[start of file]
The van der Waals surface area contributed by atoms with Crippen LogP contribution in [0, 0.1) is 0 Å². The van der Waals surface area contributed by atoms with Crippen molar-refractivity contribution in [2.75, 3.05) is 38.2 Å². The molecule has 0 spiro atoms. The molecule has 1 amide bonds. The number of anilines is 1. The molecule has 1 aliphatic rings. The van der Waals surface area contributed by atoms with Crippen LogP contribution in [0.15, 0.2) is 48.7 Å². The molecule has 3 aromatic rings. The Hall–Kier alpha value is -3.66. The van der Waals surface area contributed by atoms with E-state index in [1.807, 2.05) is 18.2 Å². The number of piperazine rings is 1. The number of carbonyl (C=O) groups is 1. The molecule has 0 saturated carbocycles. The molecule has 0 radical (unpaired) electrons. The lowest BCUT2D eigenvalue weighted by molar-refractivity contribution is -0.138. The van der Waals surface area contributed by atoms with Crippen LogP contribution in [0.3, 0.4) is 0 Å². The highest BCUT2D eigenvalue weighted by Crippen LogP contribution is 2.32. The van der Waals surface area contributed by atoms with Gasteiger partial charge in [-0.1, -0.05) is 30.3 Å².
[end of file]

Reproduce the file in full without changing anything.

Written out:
The van der Waals surface area contributed by atoms with Crippen LogP contribution in [0, 0.1) is 0 Å². The van der Waals surface area contributed by atoms with Crippen molar-refractivity contribution in [2.75, 3.05) is 38.2 Å². The molecule has 0 spiro atoms. The molecule has 1 amide bonds. The number of anilines is 1. The molecule has 1 aliphatic rings. The van der Waals surface area contributed by atoms with Crippen LogP contribution in [0.15, 0.2) is 48.7 Å². The molecule has 3 aromatic rings. The Hall–Kier alpha value is -3.66. The van der Waals surface area contributed by atoms with E-state index in [1.807, 2.05) is 18.2 Å². The number of piperazine rings is 1. The number of carbonyl (C=O) groups is 1. The molecule has 0 saturated carbocycles. The molecule has 0 radical (unpaired) electrons. The lowest BCUT2D eigenvalue weighted by molar-refractivity contribution is -0.138. The van der Waals surface area contributed by atoms with Crippen LogP contribution in [0.3, 0.4) is 0 Å². The highest BCUT2D eigenvalue weighted by Crippen LogP contribution is 2.32. The van der Waals surface area contributed by atoms with Gasteiger partial charge in [-0.1, -0.05) is 30.3 Å².